Democratic lawmakers have agreed on a framework for a spending plan that includes tax credits and federal support for working households, especially ones with children, President Joe Biden said Thursday.
- The new spending plan boosts federal support for parents by extending the child tax credit expansion by one year, creating universal free preschool, and capping child care expenses at 7% of income.
- The budget framework also extends an expanded tax credit for low-income earners, funds hearing aids for Medicare recipients, and extends this year’s increase to Obamacare subsidies.
- The spending is paid for by new taxes on corporations and the wealthiest Americans as well as increased IRS enforcement.
The plan includes a one-year extension of this year’s child tax credit expansion, free preschool for 3- and 4-year-olds, and subsidies for child care costs, among other changes to social programs. The White House provided a rough outline of the proposal, but it will be up to Congress to flesh out the details and pass legislation.
“This is a fundamental game changer for our families and for our economy, because more parents—especially women—can get back to work,” Biden said of the framework’s child care provisions, in a speech about the budget proposal.
The spending plan costs $1.75 trillion over 10 years—cut in half from Biden’s original $3.5 trillion proposal, and is paid for by new taxes on large corporations and multimillionaires and billionaires, by increasing IRS tax enforcement, and by closing tax loopholes. Democrats, who need all 50 of their senators on board to pass the plan through a process known as budget reconciliation, were forced to pare down their proposals after months of negotiations to win the support of Sens. Joe Manchin and Kyrsten Sinema, who insisted on cutbacks.
Here’s how the spending bill—if it passes Congress—could affect your finances:
- The child tax credit expansion, which boosted the value of the credit to a maximum $3,600 per child from $2,000 for 2021 and started delivering up to $300 a month per child as advance monthly payments, will be extended through 2022. The credit was also made fully refundable, making its full value available to people who previously didn’t earn enough income to deduct it from their taxes. The proposed framework makes the refundability permanent.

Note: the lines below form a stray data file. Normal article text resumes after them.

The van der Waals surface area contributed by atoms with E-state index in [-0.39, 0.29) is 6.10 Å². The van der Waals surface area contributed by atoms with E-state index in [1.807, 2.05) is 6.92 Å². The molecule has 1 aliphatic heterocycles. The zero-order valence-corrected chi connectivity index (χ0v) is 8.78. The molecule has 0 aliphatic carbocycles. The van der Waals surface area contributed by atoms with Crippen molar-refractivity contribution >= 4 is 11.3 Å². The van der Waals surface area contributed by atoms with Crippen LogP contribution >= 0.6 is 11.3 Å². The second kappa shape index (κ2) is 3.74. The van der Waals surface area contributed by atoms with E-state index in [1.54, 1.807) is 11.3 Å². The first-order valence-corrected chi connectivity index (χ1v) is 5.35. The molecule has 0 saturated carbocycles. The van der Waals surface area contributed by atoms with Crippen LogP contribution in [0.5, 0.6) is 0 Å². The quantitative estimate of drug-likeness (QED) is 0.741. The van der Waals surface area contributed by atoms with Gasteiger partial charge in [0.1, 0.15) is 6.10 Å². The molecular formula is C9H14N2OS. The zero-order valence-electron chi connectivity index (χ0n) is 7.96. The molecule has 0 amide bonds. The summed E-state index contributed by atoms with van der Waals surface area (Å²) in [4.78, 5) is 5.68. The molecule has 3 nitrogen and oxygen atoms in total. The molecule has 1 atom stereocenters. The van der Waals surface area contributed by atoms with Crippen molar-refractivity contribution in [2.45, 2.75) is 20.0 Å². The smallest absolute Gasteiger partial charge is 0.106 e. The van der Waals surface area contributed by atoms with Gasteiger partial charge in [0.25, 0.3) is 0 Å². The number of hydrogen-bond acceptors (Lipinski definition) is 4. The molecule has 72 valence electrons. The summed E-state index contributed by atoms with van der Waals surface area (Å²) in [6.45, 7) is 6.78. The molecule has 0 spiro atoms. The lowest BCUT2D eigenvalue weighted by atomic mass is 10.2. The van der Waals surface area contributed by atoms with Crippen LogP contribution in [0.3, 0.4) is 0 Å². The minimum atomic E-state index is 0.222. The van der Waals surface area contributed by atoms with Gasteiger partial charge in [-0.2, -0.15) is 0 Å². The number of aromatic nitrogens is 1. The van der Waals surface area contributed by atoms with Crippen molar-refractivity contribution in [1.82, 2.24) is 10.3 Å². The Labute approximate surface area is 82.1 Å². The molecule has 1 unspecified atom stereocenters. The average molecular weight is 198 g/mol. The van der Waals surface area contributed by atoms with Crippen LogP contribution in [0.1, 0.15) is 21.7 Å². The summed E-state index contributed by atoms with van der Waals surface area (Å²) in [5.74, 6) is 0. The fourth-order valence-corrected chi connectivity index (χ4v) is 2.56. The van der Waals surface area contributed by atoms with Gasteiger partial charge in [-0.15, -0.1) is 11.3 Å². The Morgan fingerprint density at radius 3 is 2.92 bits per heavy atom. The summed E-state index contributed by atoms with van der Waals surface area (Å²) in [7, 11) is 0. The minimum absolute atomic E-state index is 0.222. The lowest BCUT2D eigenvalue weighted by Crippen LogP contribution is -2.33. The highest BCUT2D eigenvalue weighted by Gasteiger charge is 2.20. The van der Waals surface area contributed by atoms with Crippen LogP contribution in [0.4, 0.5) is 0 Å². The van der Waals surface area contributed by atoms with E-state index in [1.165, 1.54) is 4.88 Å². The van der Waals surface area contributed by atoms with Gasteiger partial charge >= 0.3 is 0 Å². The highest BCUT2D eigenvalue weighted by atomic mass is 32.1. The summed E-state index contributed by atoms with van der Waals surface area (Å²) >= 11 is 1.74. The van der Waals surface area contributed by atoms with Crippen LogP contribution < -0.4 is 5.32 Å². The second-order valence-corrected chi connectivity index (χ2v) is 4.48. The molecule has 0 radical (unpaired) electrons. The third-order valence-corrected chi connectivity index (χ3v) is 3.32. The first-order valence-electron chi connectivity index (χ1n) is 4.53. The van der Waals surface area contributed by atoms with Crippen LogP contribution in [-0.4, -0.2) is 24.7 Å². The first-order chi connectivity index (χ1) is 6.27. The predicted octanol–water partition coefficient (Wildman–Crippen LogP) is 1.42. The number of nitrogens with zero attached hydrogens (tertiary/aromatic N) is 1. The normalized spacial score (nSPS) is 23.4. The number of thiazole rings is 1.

- Free preschool nationwide for 3- and 4-year-olds will be funded for six years. That could save families who pay for it an average of $8,600 annually, according to a White House estimate.
- Child care costs will be capped at 7% of family income for the care of children under 6 for households making less than 2.5 times the median income in their state, with lower-income families receiving more support on a sliding scale. The aid comes with a requirement that the parents are either working, looking for work, or in an education or training program. The White House estimates that a couple making $100,000 would save more than $5,000 on child care for a toddler.
- This year’s increased health insurance subsidies for private plans purchased on government-run marketplaces will be extended through 2025, saving people who buy insurance through the Affordable Care Act an average of $600 per year, the White House estimated.
- This year’s expansion of the Earned Income Tax Credit for low-income earners, which nearly tripled it for childless workers—for a maximum credit of $1,502—will be extended for one year.
- Medicare will now cover hearing aids and hearing exams.
- Home care support for the elderly and disabled, under Medicaid, will be expanded, although the White House did not provide detailed information about this policy.
- Green energy tax credits will be offered for making energy efficiency and clean energy upgrades, including an incentive to install home solar panels and a credit for buying a U.S.-made electric car that would save middle-class families $12,500.
The bill will be paid for by a series of measures aimed at corporations and high-income earners, including:
- Taxes on large corporations, including a surcharge on stock buybacks and a tax on foreign profits of U.S. corporations to discourage job outsourcing.
- Taxes on high income earners, including a 5% extra tax for those earning $10 million or more, and an additional 3% tax on incomes over $25 million. Loopholes would also be closed that the administration says allow the wealthy to avoid paying a 3.8% tax for Medicare.
- Funding the IRS to pursue tax cheaters, focusing increased enforcement of existing laws on people who make more than $400,000 a year.
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